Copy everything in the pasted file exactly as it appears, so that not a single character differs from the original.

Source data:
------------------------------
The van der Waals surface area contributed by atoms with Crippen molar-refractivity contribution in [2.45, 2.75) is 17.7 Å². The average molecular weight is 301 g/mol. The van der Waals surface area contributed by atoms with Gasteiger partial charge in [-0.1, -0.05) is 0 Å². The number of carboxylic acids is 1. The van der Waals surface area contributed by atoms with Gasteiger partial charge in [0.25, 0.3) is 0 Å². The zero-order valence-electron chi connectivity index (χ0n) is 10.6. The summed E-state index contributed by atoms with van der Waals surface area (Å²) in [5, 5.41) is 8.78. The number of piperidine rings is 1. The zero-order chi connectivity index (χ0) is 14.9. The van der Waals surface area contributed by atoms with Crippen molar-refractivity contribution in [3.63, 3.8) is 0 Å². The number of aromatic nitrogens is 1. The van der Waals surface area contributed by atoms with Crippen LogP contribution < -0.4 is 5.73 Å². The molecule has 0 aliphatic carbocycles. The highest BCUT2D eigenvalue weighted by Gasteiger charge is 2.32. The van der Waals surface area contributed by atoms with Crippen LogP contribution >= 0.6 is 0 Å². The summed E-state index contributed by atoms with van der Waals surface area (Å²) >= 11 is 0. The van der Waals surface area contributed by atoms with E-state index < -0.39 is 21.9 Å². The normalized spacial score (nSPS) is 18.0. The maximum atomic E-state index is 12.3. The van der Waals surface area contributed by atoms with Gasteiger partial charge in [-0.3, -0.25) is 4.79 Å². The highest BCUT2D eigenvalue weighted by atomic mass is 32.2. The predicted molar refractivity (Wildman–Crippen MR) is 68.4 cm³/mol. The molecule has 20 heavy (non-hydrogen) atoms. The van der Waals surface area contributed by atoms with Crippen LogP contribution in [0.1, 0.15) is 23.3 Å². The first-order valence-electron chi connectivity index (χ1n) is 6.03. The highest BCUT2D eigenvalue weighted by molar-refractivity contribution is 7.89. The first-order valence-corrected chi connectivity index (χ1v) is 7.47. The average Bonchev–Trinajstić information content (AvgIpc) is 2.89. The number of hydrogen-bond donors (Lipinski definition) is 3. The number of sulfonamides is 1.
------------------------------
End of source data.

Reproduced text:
The van der Waals surface area contributed by atoms with Crippen molar-refractivity contribution in [2.45, 2.75) is 17.7 Å². The average molecular weight is 301 g/mol. The van der Waals surface area contributed by atoms with Gasteiger partial charge in [-0.1, -0.05) is 0 Å². The number of carboxylic acids is 1. The van der Waals surface area contributed by atoms with Gasteiger partial charge in [0.25, 0.3) is 0 Å². The zero-order valence-electron chi connectivity index (χ0n) is 10.6. The summed E-state index contributed by atoms with van der Waals surface area (Å²) in [5, 5.41) is 8.78. The number of piperidine rings is 1. The zero-order chi connectivity index (χ0) is 14.9. The van der Waals surface area contributed by atoms with Crippen molar-refractivity contribution in [3.63, 3.8) is 0 Å². The number of aromatic nitrogens is 1. The van der Waals surface area contributed by atoms with Crippen LogP contribution < -0.4 is 5.73 Å². The molecule has 0 aliphatic carbocycles. The highest BCUT2D eigenvalue weighted by Gasteiger charge is 2.32. The van der Waals surface area contributed by atoms with Crippen LogP contribution >= 0.6 is 0 Å². The summed E-state index contributed by atoms with van der Waals surface area (Å²) >= 11 is 0. The van der Waals surface area contributed by atoms with E-state index < -0.39 is 21.9 Å². The normalized spacial score (nSPS) is 18.0. The maximum atomic E-state index is 12.3. The van der Waals surface area contributed by atoms with Gasteiger partial charge in [-0.3, -0.25) is 4.79 Å². The highest BCUT2D eigenvalue weighted by atomic mass is 32.2. The predicted molar refractivity (Wildman–Crippen MR) is 68.4 cm³/mol. The molecule has 20 heavy (non-hydrogen) atoms. The van der Waals surface area contributed by atoms with Crippen LogP contribution in [0.1, 0.15) is 23.3 Å². The first-order valence-electron chi connectivity index (χ1n) is 6.03. The highest BCUT2D eigenvalue weighted by molar-refractivity contribution is 7.89. The first-order valence-corrected chi connectivity index (χ1v) is 7.47. The average Bonchev–Trinajstić information content (AvgIpc) is 2.89. The number of hydrogen-bond donors (Lipinski definition) is 3. The number of sulfonamides is 1.